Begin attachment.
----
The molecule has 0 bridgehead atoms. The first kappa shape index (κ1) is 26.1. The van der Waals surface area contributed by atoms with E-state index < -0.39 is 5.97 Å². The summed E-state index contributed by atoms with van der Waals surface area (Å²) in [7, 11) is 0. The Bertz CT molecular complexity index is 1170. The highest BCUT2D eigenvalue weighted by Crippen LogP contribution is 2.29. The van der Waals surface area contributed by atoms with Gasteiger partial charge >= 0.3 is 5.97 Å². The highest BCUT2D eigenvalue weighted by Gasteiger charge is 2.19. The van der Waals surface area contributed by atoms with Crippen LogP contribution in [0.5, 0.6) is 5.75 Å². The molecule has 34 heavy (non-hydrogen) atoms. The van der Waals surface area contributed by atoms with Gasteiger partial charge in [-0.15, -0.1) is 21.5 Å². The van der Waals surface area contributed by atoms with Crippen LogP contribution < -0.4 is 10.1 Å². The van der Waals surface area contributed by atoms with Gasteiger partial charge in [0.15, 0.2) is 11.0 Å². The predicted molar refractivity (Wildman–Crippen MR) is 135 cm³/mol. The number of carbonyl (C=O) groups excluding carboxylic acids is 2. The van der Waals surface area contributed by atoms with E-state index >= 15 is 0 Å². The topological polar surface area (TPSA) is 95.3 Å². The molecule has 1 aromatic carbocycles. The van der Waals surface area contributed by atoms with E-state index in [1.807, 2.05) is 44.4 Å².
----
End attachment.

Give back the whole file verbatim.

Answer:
The molecule has 0 bridgehead atoms. The first kappa shape index (κ1) is 26.1. The van der Waals surface area contributed by atoms with E-state index < -0.39 is 5.97 Å². The summed E-state index contributed by atoms with van der Waals surface area (Å²) in [7, 11) is 0. The Bertz CT molecular complexity index is 1170. The highest BCUT2D eigenvalue weighted by Crippen LogP contribution is 2.29. The van der Waals surface area contributed by atoms with Gasteiger partial charge >= 0.3 is 5.97 Å². The highest BCUT2D eigenvalue weighted by Gasteiger charge is 2.19. The van der Waals surface area contributed by atoms with Crippen LogP contribution in [0.5, 0.6) is 5.75 Å². The molecule has 34 heavy (non-hydrogen) atoms. The van der Waals surface area contributed by atoms with Gasteiger partial charge in [-0.15, -0.1) is 21.5 Å². The van der Waals surface area contributed by atoms with Crippen LogP contribution < -0.4 is 10.1 Å². The van der Waals surface area contributed by atoms with Gasteiger partial charge in [0.15, 0.2) is 11.0 Å². The predicted molar refractivity (Wildman–Crippen MR) is 135 cm³/mol. The number of carbonyl (C=O) groups excluding carboxylic acids is 2. The van der Waals surface area contributed by atoms with E-state index >= 15 is 0 Å². The topological polar surface area (TPSA) is 95.3 Å². The molecule has 1 aromatic carbocycles. The van der Waals surface area contributed by atoms with E-state index in [1.807, 2.05) is 44.4 Å².